Participatory Design: Setting Priorities

Welcome to Peru!


7 undergraduate students, myself, a Peruvian landscape architect, and a US architect have been working together the past 20 days to design a project using a participatory design process. This has been my first opportunity to co-teach a seminar, and the readings that accompany the class have been quite enlightening. The theory behind the methods has added a new depth to my understanding of what participatory design can be.


Kumar Somesh, Methods for Community Participation

The above spectrum of engagement shows that the facilitator/project initiator gives up their power of choice and decision making to give it to the community. With the exploration seminar, there is a lot we need to control to have a finished project at the end of the 4-week program: time management of design development, budget, expectations of the community and the students etc. Kumar notes that the benefits of sharing control with the community are worth the effort, because they know what will work, what will last, and what to prioritize. In the end, this results in something that will resonate with them, and will be loved and cared for throughout the years.

Unbeknownst to our group, after 6 years of petitioning the local government, the community request for paved stairs was finally granted! Walking down slippery, steep muddy slopes vs. sturdy stairs makes a huge impact, especially for the safety of the elderly community members.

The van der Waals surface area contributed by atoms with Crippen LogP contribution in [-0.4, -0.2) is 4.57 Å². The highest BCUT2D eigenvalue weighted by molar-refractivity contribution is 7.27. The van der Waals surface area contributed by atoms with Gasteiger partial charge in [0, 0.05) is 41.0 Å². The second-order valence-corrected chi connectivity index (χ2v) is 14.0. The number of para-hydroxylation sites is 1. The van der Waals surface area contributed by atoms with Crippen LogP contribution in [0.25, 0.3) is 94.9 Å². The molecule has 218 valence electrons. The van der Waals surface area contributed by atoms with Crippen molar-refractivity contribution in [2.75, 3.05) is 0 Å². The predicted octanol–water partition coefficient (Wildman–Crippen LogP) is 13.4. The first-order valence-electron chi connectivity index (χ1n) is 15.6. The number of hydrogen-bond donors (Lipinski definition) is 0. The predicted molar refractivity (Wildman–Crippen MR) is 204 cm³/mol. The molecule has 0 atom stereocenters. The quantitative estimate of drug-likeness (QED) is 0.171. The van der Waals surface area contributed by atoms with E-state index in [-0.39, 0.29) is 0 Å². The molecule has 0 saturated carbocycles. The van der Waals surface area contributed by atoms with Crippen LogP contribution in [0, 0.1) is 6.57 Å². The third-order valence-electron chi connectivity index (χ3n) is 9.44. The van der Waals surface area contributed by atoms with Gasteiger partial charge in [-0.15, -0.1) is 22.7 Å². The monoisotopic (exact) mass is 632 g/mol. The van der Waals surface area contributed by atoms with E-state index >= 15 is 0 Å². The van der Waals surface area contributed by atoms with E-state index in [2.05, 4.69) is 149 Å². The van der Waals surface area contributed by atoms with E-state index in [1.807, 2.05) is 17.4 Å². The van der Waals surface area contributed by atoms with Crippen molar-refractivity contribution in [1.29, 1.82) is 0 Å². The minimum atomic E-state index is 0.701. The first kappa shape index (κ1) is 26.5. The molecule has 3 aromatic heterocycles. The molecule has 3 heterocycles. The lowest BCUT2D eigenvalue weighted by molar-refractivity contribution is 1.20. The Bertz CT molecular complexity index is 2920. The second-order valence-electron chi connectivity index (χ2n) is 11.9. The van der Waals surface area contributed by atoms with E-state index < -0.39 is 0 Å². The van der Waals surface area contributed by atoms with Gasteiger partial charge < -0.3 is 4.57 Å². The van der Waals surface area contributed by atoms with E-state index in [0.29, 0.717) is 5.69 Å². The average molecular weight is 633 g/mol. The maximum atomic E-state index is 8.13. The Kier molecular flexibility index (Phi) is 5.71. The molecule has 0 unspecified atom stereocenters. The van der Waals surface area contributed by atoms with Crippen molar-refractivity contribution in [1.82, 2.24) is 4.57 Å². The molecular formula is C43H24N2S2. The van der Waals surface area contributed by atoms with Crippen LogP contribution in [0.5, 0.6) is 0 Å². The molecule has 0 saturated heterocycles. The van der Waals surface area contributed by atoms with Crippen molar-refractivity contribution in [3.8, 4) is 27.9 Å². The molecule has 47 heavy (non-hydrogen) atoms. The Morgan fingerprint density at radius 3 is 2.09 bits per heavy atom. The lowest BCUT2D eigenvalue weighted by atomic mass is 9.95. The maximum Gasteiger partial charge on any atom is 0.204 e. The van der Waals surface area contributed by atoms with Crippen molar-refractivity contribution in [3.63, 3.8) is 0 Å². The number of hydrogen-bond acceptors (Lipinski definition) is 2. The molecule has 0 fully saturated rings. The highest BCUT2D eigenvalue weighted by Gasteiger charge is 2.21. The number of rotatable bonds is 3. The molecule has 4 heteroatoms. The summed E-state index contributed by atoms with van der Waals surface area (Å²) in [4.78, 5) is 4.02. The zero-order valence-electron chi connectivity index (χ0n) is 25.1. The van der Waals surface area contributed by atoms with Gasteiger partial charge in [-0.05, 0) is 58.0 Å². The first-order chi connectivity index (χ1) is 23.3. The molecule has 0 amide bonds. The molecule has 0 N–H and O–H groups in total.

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What this meant for our project is that the community was very busy realizing their own project, with a tight deadline from the municipality. While our methods typically utilize their time and talents to realize the project, this would not be appropriate as it would detract from their own project.

We met with the community leaders and discussed 3 potential sites for improvement of communal space, allowing us to focus the engagement process of the initial meeting to specific locations.


Our first meeting went well! We brought food, drinks and cookies and made sure to keep the meeting as quick as possible as to not take away any momentum from their work.

We had one student who was fluent in Spanish, as well the other teacher and myself. The other students were helping by handing out materials, playing with antsy children, and documenting the process. This way we kept everyone engaged, with a smooth, efficient meeting.

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We split the 30+ people into six groups with a simple goal: propose 3-5 things you would like to see in your community, by drawing or writing. They have been through this process various times throughout the years, and have become very good at visualizing their desires, with specific details. Ideally, we would have had each group present their ideas, make a master list, and had each person vote on a card of their top 3 choices. Unfortunately, our time was short, so we had each group rank their own projects highest priority to lowest.

Our task afterwards was to analyze the different groups priorities, compare it with the available/proposed sites, and look at what our budget and time would allow. It looks like two small parks with play spaces for children was the winner!

We observed that the current park is getting high use, but the smaller kids do not have a chance to play, being pushed to the peripheries.  Stay tuned for the design process!





Participatory Design: Setting Priorities

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